Radiologists Rarely Know How Patients Experience Breast MRI

Radiologists need to raise their awareness towards patients’ experience during breast MRI examinations, demanded Lale Umutlu, Essen University, Germany. “It is not nice to have, it’s mandatory”, she said.


Umutlu confessed that she had not focused on patient experience related to MRI, before she was assigned to the topic. When she did the research, the findings were as clear as they were astounding:

  1. Patients focus on a rather different set of quality parameters than radiologists (Brook 2017). Patients base their understanding of MRI quality on
    1. The examination environment, including aspects like cleanliness of a department or
    2. The cost, including the cost for the exam, but also transportation and parking at the hospital;
    3. Convenience, e.g. how fast does a patient get the appointment, or how close is the scanner
    4. Patient factors, e.g. fasting, comorbidities or poor prior experience, and most importantly
    5. Communication before, during and after the procedure, and
    6. Human factors, like friendly and compassionate staff.
  2. Radiologists are almost invisible for patients (Rosenkrantz 2016). They usually remember talking to the technologist (50%) and the receptionist (31%).
  3. Negative comments were more frequent in low-performing centers (Doshi 2016). “This means you can work fast and efficient and still get positive comments”, noted Umutlu.

Bridging the Gap Between Knowing and Doing

In order to incentivize a positive patient experience, the US Medicare Access and CHIP Reauthorization Act law has already linked a patient experience with physician reimbursement (Kapoor 2019). “If you link something to money, it usually works”, commented Umutlu.

The Kapoor study showed that patient experience can be influenced anytime between travels to the imaging site up to the time the patient leaves the department.

Based on this, Umutlu identified a couple of touch points radiologists could use to improve patient experience.

#1 Before the Exam –Staff and Schedule

Front desk staff and technologists should be aware of their role as hospital ambassadors and act accordingly. Waiting times should be as short and pleasant as possible. This is useful for all of radiology.

Breast MRI scheduling is crucial for a correct diagnosis, as hormonal activity impairs diagnostic quality. The wrong time slot during the menstrual cycle may cause rescheduling. Make sure the examination is scheduled during the second week  of the menstrual cycle”, emphasized Umutlu.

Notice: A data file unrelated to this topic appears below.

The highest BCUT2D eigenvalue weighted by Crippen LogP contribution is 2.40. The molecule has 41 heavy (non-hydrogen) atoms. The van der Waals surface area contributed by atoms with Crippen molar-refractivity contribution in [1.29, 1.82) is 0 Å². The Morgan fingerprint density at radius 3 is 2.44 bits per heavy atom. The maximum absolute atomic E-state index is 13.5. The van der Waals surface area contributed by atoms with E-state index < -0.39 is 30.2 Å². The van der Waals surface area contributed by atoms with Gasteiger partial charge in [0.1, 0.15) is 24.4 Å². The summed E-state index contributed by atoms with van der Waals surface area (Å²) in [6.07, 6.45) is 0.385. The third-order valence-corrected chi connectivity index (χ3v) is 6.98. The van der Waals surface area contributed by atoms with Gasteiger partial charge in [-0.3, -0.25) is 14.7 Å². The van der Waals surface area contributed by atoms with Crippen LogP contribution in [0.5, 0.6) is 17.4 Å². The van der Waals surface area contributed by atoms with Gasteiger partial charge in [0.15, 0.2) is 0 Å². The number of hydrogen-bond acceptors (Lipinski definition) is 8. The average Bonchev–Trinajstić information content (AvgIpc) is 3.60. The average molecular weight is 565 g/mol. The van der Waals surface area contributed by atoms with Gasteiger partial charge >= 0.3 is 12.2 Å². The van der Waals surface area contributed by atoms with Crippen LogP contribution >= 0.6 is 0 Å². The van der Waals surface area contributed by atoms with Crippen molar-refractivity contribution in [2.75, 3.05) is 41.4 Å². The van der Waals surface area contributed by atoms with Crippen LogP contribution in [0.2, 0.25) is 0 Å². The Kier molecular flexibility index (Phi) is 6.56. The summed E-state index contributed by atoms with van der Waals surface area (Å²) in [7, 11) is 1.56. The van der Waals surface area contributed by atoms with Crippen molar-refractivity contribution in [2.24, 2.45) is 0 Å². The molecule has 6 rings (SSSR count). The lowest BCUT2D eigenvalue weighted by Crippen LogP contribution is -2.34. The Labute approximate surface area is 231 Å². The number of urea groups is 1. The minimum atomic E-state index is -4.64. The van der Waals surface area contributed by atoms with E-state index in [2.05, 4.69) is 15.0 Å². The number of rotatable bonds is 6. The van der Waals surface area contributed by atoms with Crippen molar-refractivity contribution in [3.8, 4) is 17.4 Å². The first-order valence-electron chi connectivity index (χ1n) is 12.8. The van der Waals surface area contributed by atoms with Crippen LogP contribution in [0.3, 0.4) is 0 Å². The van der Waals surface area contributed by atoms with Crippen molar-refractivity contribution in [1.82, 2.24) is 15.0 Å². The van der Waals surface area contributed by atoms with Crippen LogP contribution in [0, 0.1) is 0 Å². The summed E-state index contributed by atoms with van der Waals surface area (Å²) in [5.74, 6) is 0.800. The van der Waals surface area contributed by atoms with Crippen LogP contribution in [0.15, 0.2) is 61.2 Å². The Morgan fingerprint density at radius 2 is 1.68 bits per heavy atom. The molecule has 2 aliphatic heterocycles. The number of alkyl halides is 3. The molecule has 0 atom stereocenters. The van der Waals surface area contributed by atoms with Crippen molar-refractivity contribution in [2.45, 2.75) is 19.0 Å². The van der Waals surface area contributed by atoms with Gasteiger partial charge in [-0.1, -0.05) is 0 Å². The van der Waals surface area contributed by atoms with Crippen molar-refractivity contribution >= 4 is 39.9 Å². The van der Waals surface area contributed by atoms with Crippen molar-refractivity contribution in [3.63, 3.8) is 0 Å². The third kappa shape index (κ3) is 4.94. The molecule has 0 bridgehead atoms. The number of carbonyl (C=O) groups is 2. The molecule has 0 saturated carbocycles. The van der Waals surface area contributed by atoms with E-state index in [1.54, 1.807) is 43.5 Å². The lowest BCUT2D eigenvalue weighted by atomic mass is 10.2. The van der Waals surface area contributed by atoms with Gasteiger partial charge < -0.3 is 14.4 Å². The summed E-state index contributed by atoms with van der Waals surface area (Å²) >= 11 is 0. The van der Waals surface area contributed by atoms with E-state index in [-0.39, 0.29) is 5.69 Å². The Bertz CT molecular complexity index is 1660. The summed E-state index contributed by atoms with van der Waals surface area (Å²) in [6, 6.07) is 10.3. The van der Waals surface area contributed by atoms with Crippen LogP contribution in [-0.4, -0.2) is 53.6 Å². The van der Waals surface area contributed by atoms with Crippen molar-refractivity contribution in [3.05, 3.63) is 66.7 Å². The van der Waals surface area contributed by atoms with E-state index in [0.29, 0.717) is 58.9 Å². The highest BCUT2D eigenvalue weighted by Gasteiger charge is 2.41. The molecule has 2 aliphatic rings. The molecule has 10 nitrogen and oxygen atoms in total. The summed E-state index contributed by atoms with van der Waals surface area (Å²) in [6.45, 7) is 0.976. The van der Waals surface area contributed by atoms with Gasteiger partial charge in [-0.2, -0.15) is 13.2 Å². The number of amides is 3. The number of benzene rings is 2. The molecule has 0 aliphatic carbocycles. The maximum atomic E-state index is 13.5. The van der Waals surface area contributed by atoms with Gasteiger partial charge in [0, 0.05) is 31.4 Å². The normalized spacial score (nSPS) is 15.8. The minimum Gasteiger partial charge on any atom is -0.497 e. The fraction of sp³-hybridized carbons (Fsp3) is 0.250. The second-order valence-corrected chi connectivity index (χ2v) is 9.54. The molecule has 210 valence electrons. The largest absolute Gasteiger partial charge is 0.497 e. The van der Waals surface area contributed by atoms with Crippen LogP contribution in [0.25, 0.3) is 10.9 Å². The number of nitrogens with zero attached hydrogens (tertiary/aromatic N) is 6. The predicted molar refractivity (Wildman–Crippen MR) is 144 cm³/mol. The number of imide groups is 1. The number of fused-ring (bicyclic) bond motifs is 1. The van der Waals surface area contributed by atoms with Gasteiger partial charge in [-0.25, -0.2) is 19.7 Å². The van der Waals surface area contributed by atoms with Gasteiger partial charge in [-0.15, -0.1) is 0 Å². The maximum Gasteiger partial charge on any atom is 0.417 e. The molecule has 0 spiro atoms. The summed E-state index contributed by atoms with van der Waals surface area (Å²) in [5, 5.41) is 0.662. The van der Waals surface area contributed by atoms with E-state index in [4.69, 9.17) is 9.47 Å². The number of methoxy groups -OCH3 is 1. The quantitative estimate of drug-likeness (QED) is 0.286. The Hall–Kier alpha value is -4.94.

#2 Before the Exam – Patient Preparation

Patient blogs like “how to survive an MR exam” demonstrate the negative connotation of breast MRI among patients. “If you look at some of the coverage, it seems as if breast MRI is worse than the cancer”, said Umutlu. It is true that a breast MR scan is very likely not the luckiest 20 minutes during the patient’s lifetime, said Umutlu. However, explaining the procedure properly relieves anxiety.

Medical consultation needs to include hormonal status and patient and family history of breast cancer. “The more we know, the better our diagnosis will be”, said Umutlu.

Contrast media application has also become an issue during recent years. Umutlu shared the experience at her institution: Her department at Essen does around 120 MRI scans per day. 5 patients per months ask about Gadolinium deposition in the brain. “Macrocyclics have shown to be safe and we know that, but our patients don’t, so we have to explain it to them”, she said. Explaining that contrast is crucial to get the correct diagnosis is also necessary, she added.


#3 During the Exam – Think About Patient Comfort

Technicians and staff need to keep patient comfort in mind. Vendors have picked up on this, noted Umutlu, showing contour coils for abdominal MRI that have ended the feeling of being strapped into a coil. However, the truth is somewhat different for breast MRI. “We have excellent coils, but they are uncomfortable”, said Umutlu with respect to the vendors, who could change this. In the MRI machine it is cold, loud, and patients are lying on their belly, face down, with their hands over their head. “This means their whole weight is on their sternum, usually without cushioning”, explained Umutlu. Slight cushioning without destroying signal could alleviate the pain. “The more uncomfortable patients are, the more likely they will move, thus causing motion artifacts.

#4 During the Exam – Keep Examination Times Short

Protocols should be as long as needed, but as short as possible. Umutlu recommended focussing on fast high-resolution dynamic imaging. “The dynamic phase is your workhorse”, underlined Umutlu.

#5 After the Exam – Fast High-Quality Report and Personal Communication

ACR BI-RADS structured reporting is the gold standard for breast MRI reports and should be performed after every exam. Radiologists should also be very aware that the way they communicate has a strong impact on their patients. Every word may count.

Umutlu ended with a quote for radiologists to remember: “In a world where you can be anything, be empathetic”.


Brook OR et al. Measuring and improving the patient experience in radiology. Abdom Radiol 2017,42:1259-67.

Doshi AM. Factors Influencing Patients’ Perspectives of Radiology Imaging Centers: Evaluation Using an Online Social Media Ratings Website. J Am Coll Radiol 2016, 13(2):210-6.

Kapoor N. Improving Patient Experience in Radiology: Impact of a Multifaceted Intervention on National Ranking. Radiology 2019 Jan 22:182307.

Rosenkratz AB, Pysarenko K. The Patient Experience in Radiology: Observations from over 3,500 Patient Feedback Reports in a Single Institution. J Am Coll Radiol. 2016;13(11):1371-7.

Presentation Title: Improving patient experience
Speaker: Lale Umutlu, Essen University, Germany
Date: Wednesday, 27th February 2019
Session Code:
SY 1